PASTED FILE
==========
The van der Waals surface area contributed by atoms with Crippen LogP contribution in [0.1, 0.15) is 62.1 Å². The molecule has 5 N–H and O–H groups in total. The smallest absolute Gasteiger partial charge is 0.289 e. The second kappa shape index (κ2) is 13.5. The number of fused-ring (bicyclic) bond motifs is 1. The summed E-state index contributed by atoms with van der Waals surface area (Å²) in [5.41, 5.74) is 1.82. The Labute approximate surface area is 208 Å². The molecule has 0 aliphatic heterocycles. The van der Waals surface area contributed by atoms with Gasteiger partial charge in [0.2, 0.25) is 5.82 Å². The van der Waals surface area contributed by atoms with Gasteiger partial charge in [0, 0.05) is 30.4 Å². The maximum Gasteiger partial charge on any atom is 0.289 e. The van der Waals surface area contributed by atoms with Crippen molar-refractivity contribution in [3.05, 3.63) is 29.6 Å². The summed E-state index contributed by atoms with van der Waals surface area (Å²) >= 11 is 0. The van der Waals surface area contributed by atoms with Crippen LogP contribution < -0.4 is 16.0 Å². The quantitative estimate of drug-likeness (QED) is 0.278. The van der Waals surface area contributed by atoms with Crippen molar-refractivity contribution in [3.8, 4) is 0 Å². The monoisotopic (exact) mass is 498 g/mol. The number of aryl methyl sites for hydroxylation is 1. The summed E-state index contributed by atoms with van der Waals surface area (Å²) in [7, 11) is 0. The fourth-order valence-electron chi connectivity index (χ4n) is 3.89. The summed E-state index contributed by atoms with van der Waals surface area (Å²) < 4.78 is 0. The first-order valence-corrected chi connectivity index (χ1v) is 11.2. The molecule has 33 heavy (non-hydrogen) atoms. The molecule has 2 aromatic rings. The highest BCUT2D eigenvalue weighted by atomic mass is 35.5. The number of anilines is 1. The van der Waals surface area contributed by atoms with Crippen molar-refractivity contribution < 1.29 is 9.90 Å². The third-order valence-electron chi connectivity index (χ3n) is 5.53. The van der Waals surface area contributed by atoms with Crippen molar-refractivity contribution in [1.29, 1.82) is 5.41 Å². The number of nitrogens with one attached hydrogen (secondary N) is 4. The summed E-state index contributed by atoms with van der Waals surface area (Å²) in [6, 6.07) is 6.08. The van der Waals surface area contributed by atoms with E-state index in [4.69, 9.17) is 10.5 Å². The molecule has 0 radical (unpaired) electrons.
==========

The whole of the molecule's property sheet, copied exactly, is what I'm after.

The van der Waals surface area contributed by atoms with Crippen LogP contribution in [0.1, 0.15) is 62.1 Å². The molecule has 5 N–H and O–H groups in total. The smallest absolute Gasteiger partial charge is 0.289 e. The second kappa shape index (κ2) is 13.5. The number of fused-ring (bicyclic) bond motifs is 1. The summed E-state index contributed by atoms with van der Waals surface area (Å²) in [5.41, 5.74) is 1.82. The Labute approximate surface area is 208 Å². The molecule has 0 aliphatic heterocycles. The van der Waals surface area contributed by atoms with Gasteiger partial charge in [0.2, 0.25) is 5.82 Å². The van der Waals surface area contributed by atoms with Gasteiger partial charge in [0, 0.05) is 30.4 Å². The maximum Gasteiger partial charge on any atom is 0.289 e. The van der Waals surface area contributed by atoms with Crippen molar-refractivity contribution in [3.05, 3.63) is 29.6 Å². The summed E-state index contributed by atoms with van der Waals surface area (Å²) >= 11 is 0. The van der Waals surface area contributed by atoms with Crippen LogP contribution < -0.4 is 16.0 Å². The quantitative estimate of drug-likeness (QED) is 0.278. The van der Waals surface area contributed by atoms with Crippen molar-refractivity contribution in [3.8, 4) is 0 Å². The monoisotopic (exact) mass is 498 g/mol. The number of aryl methyl sites for hydroxylation is 1. The summed E-state index contributed by atoms with van der Waals surface area (Å²) in [7, 11) is 0. The fourth-order valence-electron chi connectivity index (χ4n) is 3.89. The summed E-state index contributed by atoms with van der Waals surface area (Å²) < 4.78 is 0. The first-order valence-corrected chi connectivity index (χ1v) is 11.2. The molecule has 33 heavy (non-hydrogen) atoms. The molecule has 2 aromatic rings. The highest BCUT2D eigenvalue weighted by atomic mass is 35.5. The number of anilines is 1. The van der Waals surface area contributed by atoms with Crippen molar-refractivity contribution < 1.29 is 9.90 Å². The third-order valence-electron chi connectivity index (χ3n) is 5.53. The van der Waals surface area contributed by atoms with Crippen molar-refractivity contribution in [1.29, 1.82) is 5.41 Å². The number of nitrogens with one attached hydrogen (secondary N) is 4. The summed E-state index contributed by atoms with van der Waals surface area (Å²) in [6, 6.07) is 6.08. The van der Waals surface area contributed by atoms with E-state index in [4.69, 9.17) is 10.5 Å². The molecule has 0 radical (unpaired) electrons.